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The five best life lessons we learned from legendary TV chef Julia Stiles

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The kitchen is the place for many activities – not just for cooking. You can experiment all you want to – learning to control your fear of failure while stirring in pots and pans. And most of all: the kitchen is the place to have fun. Five life lessons from TV chef Julia Child. 

The kitchen is the place for many activities – not just for cooking. You can experiment all you want to – learning to control your fear of failure while stirring in pots and pans. And most of all: the kitchen is the place to have fun. Five life lessons from TV chef Julia Child. 

I, myself, come from a long line of women who thought eating was a waste of time, and often said things like ‘I wish there was a pill I could take every night, that contained everything I needed’ (my mom) or the sighed ‘what to eat tonight?’ (my grandma). For survival, our family has been dependent on men who knew how to handle a dipper and a skimmer. Oh, well, we had other talents. 

‘You need an awful lot of onions!’

Still, I love reading the books written by Julia Child (1912-2004) and since I rewatched the movie Julie and Julia with my daughter, I’m a true fan. Whenever my writing doesn’t go the way I want it to, I watch historical clips on YouTube with Julia. Julia stirring an onion soup (‘You just need an awful lot of onions!’) or hammering into a chicken (‘we’re doing some cosmetic surgery on the chicken’). And it works. Every time. 

Because what Julia makes you understand, is that cooking is much more than just preparing food. Cooking is about using your senses, about the art of living. Accepting a challenge without thinking twice, developing your preferences, understanding new techniques so you can experiment with them – and most of all, enjoying what you’ve prepared together. Julia Child’s quotes are worth printing, painting on a placemat and putting on the wall. Five lessons from ‘The French Chef’. 

1. ‘Find something you’re passionate about and remain tremendously interested in it.’ 

Julia Child was 37 when she discovered her passion for cooking. Too late? Not at all. Just start doing something that appeals to you, learn about it, discover new stuff. And prepare for a life long learning. ‘You’ll never know everything about something, especially if it’s something you love.’ And that’s fine, because the more you know, the more you’re able to create. ‘There is no end to imagination in the kitchen.’ 

2. ‘Be fearless and above all: have fun!’ 

Fantastic cooks aren’t born. To be a great chef, you need to love good quality ingredients, work hard and really love to make something, to create. Julia’s advice was always: ‘Learn to cook, try new recipes, learn from your mistakes, be fearless and above all: have fun.’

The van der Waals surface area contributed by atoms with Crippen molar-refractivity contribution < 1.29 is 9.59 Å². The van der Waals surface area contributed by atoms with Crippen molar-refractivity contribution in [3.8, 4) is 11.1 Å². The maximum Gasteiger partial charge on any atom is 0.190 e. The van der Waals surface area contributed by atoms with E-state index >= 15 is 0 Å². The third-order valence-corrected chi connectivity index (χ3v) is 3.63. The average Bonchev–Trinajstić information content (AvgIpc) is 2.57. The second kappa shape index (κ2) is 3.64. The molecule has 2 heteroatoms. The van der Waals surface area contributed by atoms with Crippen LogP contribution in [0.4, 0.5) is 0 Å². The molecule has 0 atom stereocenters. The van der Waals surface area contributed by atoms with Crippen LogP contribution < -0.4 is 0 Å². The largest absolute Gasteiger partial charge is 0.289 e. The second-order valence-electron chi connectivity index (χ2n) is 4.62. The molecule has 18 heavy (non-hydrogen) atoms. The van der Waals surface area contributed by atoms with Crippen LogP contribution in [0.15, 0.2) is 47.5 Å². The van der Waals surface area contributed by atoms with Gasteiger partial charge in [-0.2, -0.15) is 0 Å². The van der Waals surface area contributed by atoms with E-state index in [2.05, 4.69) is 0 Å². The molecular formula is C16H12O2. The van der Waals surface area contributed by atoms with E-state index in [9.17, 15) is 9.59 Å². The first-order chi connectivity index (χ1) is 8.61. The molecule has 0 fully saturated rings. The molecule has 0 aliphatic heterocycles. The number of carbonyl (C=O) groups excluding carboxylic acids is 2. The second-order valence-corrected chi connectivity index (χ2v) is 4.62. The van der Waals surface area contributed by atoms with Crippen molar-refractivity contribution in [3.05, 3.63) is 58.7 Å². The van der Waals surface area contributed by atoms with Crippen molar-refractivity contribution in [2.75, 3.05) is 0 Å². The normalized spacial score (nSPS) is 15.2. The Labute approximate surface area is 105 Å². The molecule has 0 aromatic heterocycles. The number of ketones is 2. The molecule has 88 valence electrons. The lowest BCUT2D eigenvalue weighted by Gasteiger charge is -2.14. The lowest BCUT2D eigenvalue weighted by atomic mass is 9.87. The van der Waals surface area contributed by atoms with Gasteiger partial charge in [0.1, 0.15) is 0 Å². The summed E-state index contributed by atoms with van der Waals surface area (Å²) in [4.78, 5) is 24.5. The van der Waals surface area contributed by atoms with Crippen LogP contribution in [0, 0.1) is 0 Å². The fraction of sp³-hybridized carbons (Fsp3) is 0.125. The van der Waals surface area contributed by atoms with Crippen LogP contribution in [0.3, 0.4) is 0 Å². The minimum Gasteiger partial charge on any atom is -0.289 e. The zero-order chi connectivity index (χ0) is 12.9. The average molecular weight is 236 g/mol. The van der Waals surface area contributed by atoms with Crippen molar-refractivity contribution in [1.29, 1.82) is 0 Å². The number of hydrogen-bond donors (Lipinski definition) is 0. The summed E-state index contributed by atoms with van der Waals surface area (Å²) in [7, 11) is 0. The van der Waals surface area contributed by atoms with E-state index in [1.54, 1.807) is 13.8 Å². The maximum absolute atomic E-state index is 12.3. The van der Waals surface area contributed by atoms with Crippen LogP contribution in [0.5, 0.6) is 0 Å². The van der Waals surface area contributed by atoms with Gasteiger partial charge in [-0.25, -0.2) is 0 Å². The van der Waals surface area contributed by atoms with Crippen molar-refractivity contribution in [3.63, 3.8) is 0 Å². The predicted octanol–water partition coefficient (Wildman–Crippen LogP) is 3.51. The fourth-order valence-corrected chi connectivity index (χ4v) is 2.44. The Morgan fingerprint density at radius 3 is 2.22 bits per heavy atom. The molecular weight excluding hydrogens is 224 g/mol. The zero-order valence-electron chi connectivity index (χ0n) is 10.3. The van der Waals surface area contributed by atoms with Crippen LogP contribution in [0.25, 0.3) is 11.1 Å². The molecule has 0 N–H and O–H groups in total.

3. ‘The only real stumbling block is fear of failure. In cooking, you’ve got to have a what-the-hell attitude.’ 

Fear of failure is the only thing that can stop you from learning to cook. ‘If you’re afraid of failing, you’ll never earn to cook,’ Julia Child said in one of the episodes of The French Chef. ‘Cooking means one failure following the other, and that’s how you learn.’ Isn’t cooking like life itself? 

4. Did you fail? ‘Don’t apologize!’ 

If your dish doesn’t turn out as pretty as you had in mind, don’t go out of your way to apologize (‘What a disaster!’ or ‘I always fail’). Don’t emphasize the things that didn’t work out. Your guests don’t want to keep reassuring you. So just act like nothing’s wrong. ‘Maybe the cat fell in the stew, the lettuce is frozen, or the cake collapsed – eh bien, tant pis!’. Most of the time, your dish won’t be all that bad, and if it’s really horrible – just smile!

5. ‘If you’re afraid of butter, use cream.’ 

I love this piece of advice. Cook with flair, and don’t make a fuss about some grams of fat. It’s not about that. Use great ingredients, eat with attention and joy. Enjoying your food means eating healthy. Eating disorders don’t exist in Julia’s universe: ‘Life itself is the proper binge,’ was her wise conclusion. Feast on life!

Dishes and memories 

One of the lessons Julia learned during her stay in Paris (where she learned to cook at the famous cooking school Le Cordon Bleu), is that you won’t forget a dish you made. Making something special isn’t just fun, it also brings memories. Julia quotes one of her teachers, chef Bugnard: ‘You never forget something beautiful you made. Even after you ate it, it’ll stay with you.’ 

I never thought of it that way, but it’s so true. I remember the duck I helped a friend prepare at New Year’s Eve in a French house in the woods, the gumglotters and pluche nuche from Roald Dahl’s cookbook I made with the kids when they were little. The first time I made mayonnaise myself (a miracle!) during the holidays in France. For someone like me, who always says she’s a ‘horrible cook’, that means something. 

Water, butter and flour

I bought Julia Child’s ‘The art of cooking’, and it hits close to home. Julia doesn’t just explain what you need to do, she elaborates about techniques and why one thing works and the other doesn’t. I love all that. The creations you can make with simple ingredients like water, butter and flour!

So why would we think of cooking as a nasty chore? This afternoon, I’m making eclairs with my daughter, just for fun. According to Julia, it’s easy peasy, and if we fail – tant pis. We’ll learn that lesson, no matter what. 

Bon appétit!

Text: Anne Wesseling - Photo: Alyson McPhee